Return on stockholders' equity is the percentage of equity a company earns as profit during one accounting period, typically a year. Often called simply return on equity, this metric is a good measure of management performance because it tells investors how efficiently equity is being used to produce income. Return on equity should be evaluated along with other information on a firm's financial statements. For example, if the company repurchases previously issued shares or increases its borrowing, ROE may increase even though there is no corresponding improvement in profits generated for the capital invested.
Return on Stockholders' Equity Formula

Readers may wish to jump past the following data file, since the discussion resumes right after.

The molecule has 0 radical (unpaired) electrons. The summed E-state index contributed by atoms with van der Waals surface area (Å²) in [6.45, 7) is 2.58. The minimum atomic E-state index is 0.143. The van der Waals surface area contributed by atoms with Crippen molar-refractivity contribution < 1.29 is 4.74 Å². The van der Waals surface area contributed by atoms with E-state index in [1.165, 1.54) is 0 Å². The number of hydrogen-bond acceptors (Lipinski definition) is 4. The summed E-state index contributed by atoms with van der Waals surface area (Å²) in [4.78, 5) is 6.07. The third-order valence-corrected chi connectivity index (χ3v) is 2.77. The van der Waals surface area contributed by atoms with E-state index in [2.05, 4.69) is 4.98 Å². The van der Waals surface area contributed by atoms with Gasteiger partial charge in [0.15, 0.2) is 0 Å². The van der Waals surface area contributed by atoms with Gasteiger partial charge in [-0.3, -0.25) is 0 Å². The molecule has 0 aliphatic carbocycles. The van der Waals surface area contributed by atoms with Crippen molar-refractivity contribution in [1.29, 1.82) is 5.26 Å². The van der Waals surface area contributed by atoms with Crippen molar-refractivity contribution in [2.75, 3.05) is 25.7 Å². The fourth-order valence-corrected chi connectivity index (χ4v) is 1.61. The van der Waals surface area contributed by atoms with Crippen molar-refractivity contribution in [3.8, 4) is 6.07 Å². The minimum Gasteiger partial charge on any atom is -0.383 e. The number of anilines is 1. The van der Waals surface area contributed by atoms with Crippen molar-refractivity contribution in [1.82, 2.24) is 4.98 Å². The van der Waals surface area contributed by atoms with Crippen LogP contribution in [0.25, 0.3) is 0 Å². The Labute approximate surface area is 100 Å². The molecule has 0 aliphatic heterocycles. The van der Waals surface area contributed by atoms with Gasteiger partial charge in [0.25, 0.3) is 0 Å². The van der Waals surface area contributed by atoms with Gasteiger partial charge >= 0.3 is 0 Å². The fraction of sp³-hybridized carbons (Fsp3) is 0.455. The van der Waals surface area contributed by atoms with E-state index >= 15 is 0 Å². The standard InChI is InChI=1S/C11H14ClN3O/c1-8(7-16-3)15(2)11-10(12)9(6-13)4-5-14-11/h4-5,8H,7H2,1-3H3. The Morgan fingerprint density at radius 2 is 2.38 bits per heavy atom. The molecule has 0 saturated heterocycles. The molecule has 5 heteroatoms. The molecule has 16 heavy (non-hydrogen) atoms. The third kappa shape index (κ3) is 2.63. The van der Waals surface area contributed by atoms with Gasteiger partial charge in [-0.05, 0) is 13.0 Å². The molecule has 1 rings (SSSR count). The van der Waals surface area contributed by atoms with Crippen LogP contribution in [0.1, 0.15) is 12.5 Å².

The formula for calculating return on stockholders' equity is net income divided by the average stockholders' equity for the accounting period, multiplied by 100 to convert to a percentage. Net income is reported on a firm's income statement. Compute average stockholders' equity by adding the amount of stockholders' equity at the beginning of the accounting period to the amount at the end of the period and dividing the result by 2. Stockholders' equity is stated on the company's balance sheet. Suppose a business earns net income of $1.5 million and the average stockholders' equity works out to $7.5 million. In this case, $1.5 million divided by $7.5 million gives you a ROE of 20 percent.